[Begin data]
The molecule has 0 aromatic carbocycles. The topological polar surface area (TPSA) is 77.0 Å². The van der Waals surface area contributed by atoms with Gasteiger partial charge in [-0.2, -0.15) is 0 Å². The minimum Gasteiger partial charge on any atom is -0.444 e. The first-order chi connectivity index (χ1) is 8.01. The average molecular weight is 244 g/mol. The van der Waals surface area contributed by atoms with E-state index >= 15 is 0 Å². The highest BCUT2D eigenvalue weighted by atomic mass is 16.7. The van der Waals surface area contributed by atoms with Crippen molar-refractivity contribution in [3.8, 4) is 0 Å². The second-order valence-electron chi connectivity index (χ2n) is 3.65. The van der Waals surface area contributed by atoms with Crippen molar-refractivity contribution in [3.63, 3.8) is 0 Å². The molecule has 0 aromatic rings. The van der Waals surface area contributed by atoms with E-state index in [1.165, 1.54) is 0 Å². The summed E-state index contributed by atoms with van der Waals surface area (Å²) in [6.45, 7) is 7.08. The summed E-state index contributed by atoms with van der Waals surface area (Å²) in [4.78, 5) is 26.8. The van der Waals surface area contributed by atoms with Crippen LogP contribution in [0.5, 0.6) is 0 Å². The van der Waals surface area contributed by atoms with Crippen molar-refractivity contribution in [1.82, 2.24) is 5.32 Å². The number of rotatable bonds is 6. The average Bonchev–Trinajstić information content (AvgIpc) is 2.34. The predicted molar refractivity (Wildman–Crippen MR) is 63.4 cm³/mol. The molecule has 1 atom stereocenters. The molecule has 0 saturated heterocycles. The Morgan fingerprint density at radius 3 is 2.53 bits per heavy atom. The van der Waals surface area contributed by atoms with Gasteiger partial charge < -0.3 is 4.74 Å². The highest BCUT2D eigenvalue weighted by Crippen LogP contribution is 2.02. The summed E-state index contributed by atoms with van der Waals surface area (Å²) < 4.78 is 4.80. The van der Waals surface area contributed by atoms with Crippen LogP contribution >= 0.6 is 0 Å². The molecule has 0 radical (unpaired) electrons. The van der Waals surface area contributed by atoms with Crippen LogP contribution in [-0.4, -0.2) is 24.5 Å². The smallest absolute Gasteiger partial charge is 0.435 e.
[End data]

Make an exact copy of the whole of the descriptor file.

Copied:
The molecule has 0 aromatic carbocycles. The topological polar surface area (TPSA) is 77.0 Å². The van der Waals surface area contributed by atoms with Gasteiger partial charge in [-0.2, -0.15) is 0 Å². The minimum Gasteiger partial charge on any atom is -0.444 e. The first-order chi connectivity index (χ1) is 8.01. The average molecular weight is 244 g/mol. The van der Waals surface area contributed by atoms with E-state index >= 15 is 0 Å². The highest BCUT2D eigenvalue weighted by atomic mass is 16.7. The van der Waals surface area contributed by atoms with Crippen molar-refractivity contribution in [3.8, 4) is 0 Å². The second-order valence-electron chi connectivity index (χ2n) is 3.65. The van der Waals surface area contributed by atoms with Crippen molar-refractivity contribution in [3.63, 3.8) is 0 Å². The molecule has 0 aromatic rings. The van der Waals surface area contributed by atoms with E-state index in [1.165, 1.54) is 0 Å². The summed E-state index contributed by atoms with van der Waals surface area (Å²) in [6.45, 7) is 7.08. The summed E-state index contributed by atoms with van der Waals surface area (Å²) in [4.78, 5) is 26.8. The van der Waals surface area contributed by atoms with Crippen LogP contribution in [0.5, 0.6) is 0 Å². The van der Waals surface area contributed by atoms with Crippen molar-refractivity contribution in [1.82, 2.24) is 5.32 Å². The number of rotatable bonds is 6. The average Bonchev–Trinajstić information content (AvgIpc) is 2.34. The predicted molar refractivity (Wildman–Crippen MR) is 63.4 cm³/mol. The molecule has 1 atom stereocenters. The molecule has 0 saturated heterocycles. The Morgan fingerprint density at radius 3 is 2.53 bits per heavy atom. The van der Waals surface area contributed by atoms with Gasteiger partial charge < -0.3 is 4.74 Å². The highest BCUT2D eigenvalue weighted by Crippen LogP contribution is 2.02. The summed E-state index contributed by atoms with van der Waals surface area (Å²) < 4.78 is 4.80. The van der Waals surface area contributed by atoms with Crippen LogP contribution >= 0.6 is 0 Å². The molecule has 0 radical (unpaired) electrons. The van der Waals surface area contributed by atoms with Crippen LogP contribution in [-0.4, -0.2) is 24.5 Å². The smallest absolute Gasteiger partial charge is 0.435 e.